Ex-CCHS Chaplain Accused of Abuse
By Scott Richardson
Pantagraph (Bloomington, IL)
June 8, 2002
BLOOMINGTON - A former chaplain at Bloomington's Central Catholic High School is the eighth priest in the Peoria Diocese asked to step down from active ministry because of sexual abuse allegations.
Bishop Daniel R. Jenky took the action Friday after the diocese recently received allegations that the Rev. Michael R. Van Acker engaged in sexual misconduct with a minor in the early 1980s.
Van Acker, 50, arrived at Holy Trinity Parish in Bloomington after he was ordained in 1981. He served as chaplain at CCHS from 1982 to 1986. While at the school, Van Acker resided at St. Patrick Parish in Wapella.
Diocese spokeswoman Kate Kenny said the diocese would not divulge where the alleged abuse took place to protect the confidentiality of the accuser.
After leaving Bloomington, Van Acker moved to Peoria and served as a chaplain at Bergan High School. He was chaplain at OSF St. Mary Medical Center in Galesburg when he was asked to leave the priesthood.
The Rev. John Dietzen, who was pastor at Holy Trinity from 1983 until his retirement in 1998, said he was shocked over the news.
Dietzen remembered Van Acker as "a good worker, a very warm, personal priest."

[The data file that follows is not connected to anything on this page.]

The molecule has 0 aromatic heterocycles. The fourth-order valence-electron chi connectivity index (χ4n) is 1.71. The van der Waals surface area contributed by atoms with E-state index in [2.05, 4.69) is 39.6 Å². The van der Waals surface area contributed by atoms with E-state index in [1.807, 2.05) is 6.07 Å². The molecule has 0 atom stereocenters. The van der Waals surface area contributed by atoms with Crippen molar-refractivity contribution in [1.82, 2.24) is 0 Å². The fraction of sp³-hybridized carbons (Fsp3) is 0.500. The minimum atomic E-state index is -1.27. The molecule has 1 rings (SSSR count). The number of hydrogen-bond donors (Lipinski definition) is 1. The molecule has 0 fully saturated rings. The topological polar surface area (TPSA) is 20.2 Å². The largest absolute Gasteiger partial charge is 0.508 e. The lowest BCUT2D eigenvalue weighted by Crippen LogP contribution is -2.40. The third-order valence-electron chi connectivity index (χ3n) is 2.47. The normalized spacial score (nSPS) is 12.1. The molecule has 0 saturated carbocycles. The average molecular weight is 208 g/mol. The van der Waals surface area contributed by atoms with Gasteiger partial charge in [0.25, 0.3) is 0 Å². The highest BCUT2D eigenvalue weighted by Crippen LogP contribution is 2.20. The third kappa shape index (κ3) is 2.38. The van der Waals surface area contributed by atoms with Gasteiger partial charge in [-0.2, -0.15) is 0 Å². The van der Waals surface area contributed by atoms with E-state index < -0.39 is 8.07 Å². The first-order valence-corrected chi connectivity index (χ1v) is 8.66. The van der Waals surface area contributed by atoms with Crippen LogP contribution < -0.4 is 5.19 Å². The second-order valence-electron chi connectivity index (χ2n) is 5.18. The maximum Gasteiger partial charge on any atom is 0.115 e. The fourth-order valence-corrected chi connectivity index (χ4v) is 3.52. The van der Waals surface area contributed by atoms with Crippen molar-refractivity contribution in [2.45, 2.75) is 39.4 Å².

Asked if he heard any questions regarding Van Acker's behavior while both were assigned in Bloomington, Dietzen said, "Of course not. ... I never would have guessed this."
Dietzen said the first he heard of any allegations against Van Acker came by way of rumors circulating the past two weeks in the Catholic community in Peoria, where Dietzen resides.
Van Acker could not be reached for comment Friday. Curt Lipe, St. Mary's chief financial officer, told the Associated Press that Van Acker informed hospital officials two weeks ago that he was taking a leave of absence. His last day was May 24.
As Jenky did a week ago with seven other diocesan priests accused of sexual abuse, the bishop asked Van Acker to refrain from functioning as a Catholic priest in any public capacity.
Van Acker may no longer wear clerical garb or the Roman collar, or be addressed as "Father" or "Reverend," Jenky said.
Among the priests removed earlier in the scandal was Monsignor Norman Goodman, 73, former pastor at Holy Family Parish in Lincoln.
In lawsuits, 15 former altar boys accused Goodman of abuse from the 1970s to the early 1990s. Goodman retired when the allegations were made public in 1997. Thirteen of his accusers settled with the diocese for more than $2 million. The amount the two others received was not disclosed. A 16th person's claim is in mediation.
The six other priests are accused of abuse dating back 20 to 40 years, the diocese has said. Allegations against them surfaced after Jenky made it clear when he took over the diocese two months ago that he would not tolerate sexual abuse within the church.
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